Caoimhe and Sam were sitting in the cabin of the Saint’s Courage, with Emily on the cleric’s lap. Sam was trying to grasp some of the basics of the Theocratan language. The progress was slow, Sam wanting to map out the formal rules of syntax, formal structure, and word derivation, while Caoimhe could only pass on what she knew of conversational dialogue. But the gnome was making progress, his gnomish intellect well capable of quickly memorizing new sounds. Caomihe was playing with Emily, raising a hand and bringing it down in a slow arc onto the top of her dome, with an accompanying whistle and bop on impact.
“Why are you doing that?” asked Sam.
“She seems to like it.”
“How can you tell? I know those sounds, its just the same letter repeated.”
“Yes, but the way she wriggles her arms, and the speed with which she says the letters. Think of it as a contented sigh.”
“Let me try.”
The gnome raised his hand and did exactly as Caoimhe did, but Emily froze in response. Caomihe turned Emily around and had Sam try again. This time, she let our her sigh and arm wriggle.
“I don’t understand. She is symmetric around the lateral axis. There should be no difference between the front and the back.”
“She doesn’t like anything coming up behind her.”
“But her rear optical sensors work just as well as her front ones.”
“Yes, but I don’t think she particularly likes using them unless she has too.”
“So the slow arc of visual stimulation needs to be inbound to her preferred sensors, and the combination of physical impact and auditory sensation is enjoyable.”
Caoimhe could tell that Sam was mentally making notes. “I guess, I don’t know much about sensors and what-not. It’s play. Try to learn what she likes and what she doesn’t.”
“Why doesn’t she just say what she likes, what she doesn’t? It would be much more efficient.”
“Yes, it would. It’d make our job much easier. But even under the best of circumstances, children can be difficult. They’ll let you know when they’re happy, usually enough. But when they are down, they just want everyone to go away and leave them alone. You must have felt like that at some time growing up?”
Sam paused and nodded slowly.
“Well, we can expect the same from Emily. Even more so because of her new … circumstances. But I see you are getting the hang of it. You’ve learned a lot in a very short time. Now, I think we’ve covered enough Theocratan that we can answer some of the questions she has about what happened to her. I’ll explain it to you in common, whisper it to you in Theocratan, and then you’ll tell it to her.”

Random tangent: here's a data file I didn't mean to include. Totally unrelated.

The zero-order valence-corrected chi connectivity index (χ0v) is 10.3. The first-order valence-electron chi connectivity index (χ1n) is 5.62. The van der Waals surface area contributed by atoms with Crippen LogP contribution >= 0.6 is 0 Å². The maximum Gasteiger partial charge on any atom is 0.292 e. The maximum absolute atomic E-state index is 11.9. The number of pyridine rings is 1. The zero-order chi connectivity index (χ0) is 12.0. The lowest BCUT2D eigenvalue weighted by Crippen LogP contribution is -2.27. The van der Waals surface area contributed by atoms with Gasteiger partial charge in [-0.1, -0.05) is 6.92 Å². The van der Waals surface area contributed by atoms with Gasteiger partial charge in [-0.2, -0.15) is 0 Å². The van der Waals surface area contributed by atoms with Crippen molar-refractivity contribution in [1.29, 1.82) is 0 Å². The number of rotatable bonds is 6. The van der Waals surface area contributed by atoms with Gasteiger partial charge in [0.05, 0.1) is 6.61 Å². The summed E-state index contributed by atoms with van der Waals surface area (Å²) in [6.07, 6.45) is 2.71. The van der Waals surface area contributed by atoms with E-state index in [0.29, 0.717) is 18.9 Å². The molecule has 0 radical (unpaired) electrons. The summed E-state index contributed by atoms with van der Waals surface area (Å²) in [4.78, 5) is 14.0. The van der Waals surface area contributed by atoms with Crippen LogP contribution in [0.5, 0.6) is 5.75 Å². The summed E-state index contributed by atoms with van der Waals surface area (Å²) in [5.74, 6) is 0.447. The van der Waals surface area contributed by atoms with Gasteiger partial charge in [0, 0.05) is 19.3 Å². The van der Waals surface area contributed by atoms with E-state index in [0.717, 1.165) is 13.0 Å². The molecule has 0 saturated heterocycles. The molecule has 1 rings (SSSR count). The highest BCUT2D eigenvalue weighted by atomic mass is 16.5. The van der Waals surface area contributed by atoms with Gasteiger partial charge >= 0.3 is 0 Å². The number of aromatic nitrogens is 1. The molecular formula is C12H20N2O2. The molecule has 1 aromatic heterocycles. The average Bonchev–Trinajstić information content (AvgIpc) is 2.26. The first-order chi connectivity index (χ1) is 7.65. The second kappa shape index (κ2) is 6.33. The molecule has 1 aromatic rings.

“Me? Why couldn’t …”
“It has to be you. Now, here’s what you say:
Dear girl-child. Questions there are many for why you are. Difficult time for you is going on. You know, terrible thing bad happened to all on your island. Mama Claire so breaking of heart. Friends there, many, and family. Such good times, good memories, good connections for people. Such bad thing all this gone. World having need of know this good place. Mama Claire could not return, time hers ended. Mama Claire saw you are special. Emily special. Knew you could show the world the goodness we had. All love, all joy, all goodness of our place not gone while Emily stays. Big work and hard for Emily. But Mama Claire knows Emily can do it, and Mama Claire made sure Emily not alone. Never alone."
Emily remained motionless throughout, and once Sam finished, slowly moved to her corner to sleep. Caomihe took Sam up on the deck.
“I don’t understand.” said Sam. “Claire wasn’t involved with … the accident.”
“What you told Emily is what she needs to hear. It’s close enough to the truth. The whole truth is more than a four-year old could handle.”
“So, we’ve told her. That’s done.”
“No. You need to tell her tomorrow night. And the night after. Every night, she needs to hear it, and she needs to hear it from you.”
“Why? She already knows, and I won’t be saying anything new.”
“It’s not about knowing, it’s about believing. This needs to be something real to her, something she can rely on. Something as solid as the ground beneath her feet … er, claws.
We also need to be cautious about what truths we choose to share with others. Any attention to Emily could cause problems for our little family. As far as I’m concerned there are three things fit to be shared with anyone who comes asking:
1) Where Emily was from was wiped out. We are hesitant to share information about her for fear the same people are coming for her.
2) None of us really know exactly what happened that caused Emily to join us.
3) You should really talk to Erwin if you want to know more."
Sam nodded his head. “Yes, none of us really know exactly …”
“Of course, that sentence doesn’t give a measure of the responsibility you personally feel and are working hard to do justice to. But like I said, until we know more I think it’s best we keep things to ourselves.”
“Yes. But, talk to Erwin?”
“Have you ever getting a straight answer out of that cat? You may also want to come up with another reason we call her Emily. One of those acronym-thingys. And write it on her in gnomish. Give her the appearance of a harmless gnomish invention. It may keep unwanted attention away from her.”
“Hmmm, yes. Electric … Modular …”
“You think on it. Good work tonight, Sam. You’re putting in hard effort. It’s not going unnoticed. There’s some soup in the pot if you get hungry, but don’t stay up too late.”
" … Isometric? Independent? Oh, what, yes, of course. Not too late. The Y will be tricky …"
Caoimhe stood briefly over Emily, hand caressing the cold motionless metal. It always worried her how there was never any sign of life while she slept, yet every morning she’d be up and about, active as always. She said a prayer for confused and frightened children, and went to bed.